and reading themselves for the
fall semester. Emphasis will be
on reading and writing skills.
DRAWING FROM LIFE
COURSE
A special six week Summer
Studio Drawing Course is being
offered on Thursdays from 7:30
to 9 p.m. beginning July 13th
through Aug. 17. Participants
working in the sketching media
(pen and ink, charcoal and
pastels) will work from live and
still life models.
Mindy Wagner, artist and
studio and art history graduate,
will teach the class. Students at
all levels of development are eli-
gible.
TRANSPORTATION
Contact the Comprehensive
Senior Service Center for trans-
portation to doctor appoint-
ments, treatment centers, hos-
pitals, social service agencies or
shopping. Funding comes from a
federal government grant and
serves the area from 45th Street
to Southern Boulevard and from
the Ocean to the Turnpike. Ask
for transportation at least 24
hours in advance.
CLASSES
Consult Your Doctor: June 22,
Dr. Roger Rosenstock, 1:30 p.m.
Investments: Wednesday,
June 20 and June 27, 1:30 p.m.
Instructor, Bryn Sheen.
Hypertension Screening:
Tuesday, 1-4:30 p.m. Given free
by the Health Department, June
27.
Artist for the Month of June is
Saul Berke. His works can be
viewed Monday Friday, 9-5 p.m.
SPECIAL SERVICES
An Intergenerational activity:
Eight members of the young
theater group the JCC Players
Theater Workshop (ages 10 to 13)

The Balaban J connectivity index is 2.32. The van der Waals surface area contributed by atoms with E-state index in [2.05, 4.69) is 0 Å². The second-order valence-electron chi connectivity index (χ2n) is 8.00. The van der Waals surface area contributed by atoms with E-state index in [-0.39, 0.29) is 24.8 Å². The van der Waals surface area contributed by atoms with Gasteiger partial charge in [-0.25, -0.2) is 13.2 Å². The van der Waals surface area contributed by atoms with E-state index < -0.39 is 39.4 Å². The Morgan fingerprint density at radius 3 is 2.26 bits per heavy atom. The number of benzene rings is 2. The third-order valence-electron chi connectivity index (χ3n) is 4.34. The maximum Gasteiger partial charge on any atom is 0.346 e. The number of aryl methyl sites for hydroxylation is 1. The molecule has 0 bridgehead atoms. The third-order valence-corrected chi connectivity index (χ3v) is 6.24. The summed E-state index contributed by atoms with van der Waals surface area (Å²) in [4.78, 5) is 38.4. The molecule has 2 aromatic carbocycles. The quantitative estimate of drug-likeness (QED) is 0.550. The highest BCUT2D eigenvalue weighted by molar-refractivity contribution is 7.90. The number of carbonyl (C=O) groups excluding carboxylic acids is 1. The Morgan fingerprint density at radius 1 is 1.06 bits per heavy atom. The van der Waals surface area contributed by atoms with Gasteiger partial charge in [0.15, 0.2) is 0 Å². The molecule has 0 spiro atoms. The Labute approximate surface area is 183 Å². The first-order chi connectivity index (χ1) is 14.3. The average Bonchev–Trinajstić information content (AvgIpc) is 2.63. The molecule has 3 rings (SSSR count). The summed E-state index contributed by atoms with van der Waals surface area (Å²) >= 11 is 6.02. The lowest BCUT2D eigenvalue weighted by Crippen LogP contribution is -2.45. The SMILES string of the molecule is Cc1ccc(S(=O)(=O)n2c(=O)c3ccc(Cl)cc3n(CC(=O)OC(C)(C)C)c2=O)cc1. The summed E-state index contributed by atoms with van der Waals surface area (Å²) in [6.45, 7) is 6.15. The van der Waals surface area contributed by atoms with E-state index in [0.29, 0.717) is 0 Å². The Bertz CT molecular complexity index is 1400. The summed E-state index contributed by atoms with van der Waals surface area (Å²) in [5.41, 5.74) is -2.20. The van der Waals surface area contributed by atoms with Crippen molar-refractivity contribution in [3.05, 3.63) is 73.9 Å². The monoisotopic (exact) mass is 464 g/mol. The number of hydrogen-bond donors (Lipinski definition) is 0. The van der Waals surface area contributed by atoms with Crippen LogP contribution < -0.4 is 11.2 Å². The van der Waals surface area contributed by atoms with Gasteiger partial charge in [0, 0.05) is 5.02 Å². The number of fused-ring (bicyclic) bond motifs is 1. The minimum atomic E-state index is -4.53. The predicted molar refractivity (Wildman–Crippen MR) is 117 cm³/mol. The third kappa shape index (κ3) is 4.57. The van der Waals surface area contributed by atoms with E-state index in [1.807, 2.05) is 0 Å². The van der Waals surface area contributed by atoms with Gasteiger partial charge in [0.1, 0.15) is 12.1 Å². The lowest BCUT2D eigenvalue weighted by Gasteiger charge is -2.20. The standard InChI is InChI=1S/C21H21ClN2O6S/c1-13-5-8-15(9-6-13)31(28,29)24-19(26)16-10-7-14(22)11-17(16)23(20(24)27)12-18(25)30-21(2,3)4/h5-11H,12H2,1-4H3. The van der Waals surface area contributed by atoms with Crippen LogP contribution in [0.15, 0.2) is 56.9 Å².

presented musical selections from
Oliver recently at the Palm Beach
County Home directed by
Michael Soil.
TRIPS
Sam Rubin, president of the
Second Tuesday Club, and his
wife Marion, report the following
upcoming trips:
Jungle Queen Boat Ride with
lunch at Patricia Murphy's
July 6. Call Pauline Brimberg.
Trip to Omni in Miami; bus
leaves from Century Village 9:50
a.m., from Center at 10:10 a.m.
and returns to Center at 6 p.m.
Aug. 1.
Lido Spa in Miami, Nov. 19-22.
Call JCC for information.
The Second Tuesday of the
Month Club celebrated the 90th
birthday of Samuel Schutzer,
leader, organizer and resident of
West Palm Beach for 54 years.
The Ruth Hude Group dedi-
cated an original musical
presentation depicting events in
the life of Mr. Schutzer. Jewish
Federation provided the birthday
cake. The Council of the Second
Tuesday Club were the hosts for
the afternoon. President Carter
also sent birthday greetings to
Mr. Schutzer, as well as Paul
Rogers.
Eckerd Fires
Aide for Slur
An aide in the Jack Eckerd
campaign for the governorship
was fired last Friday after
making what had been inter-
preted as an anti-Semitic remark.
Remembering the backlash
reaction to an ad in the final days
of his campaign for United States
Senate against Richard Stone, in
which Eckerd compared his reli-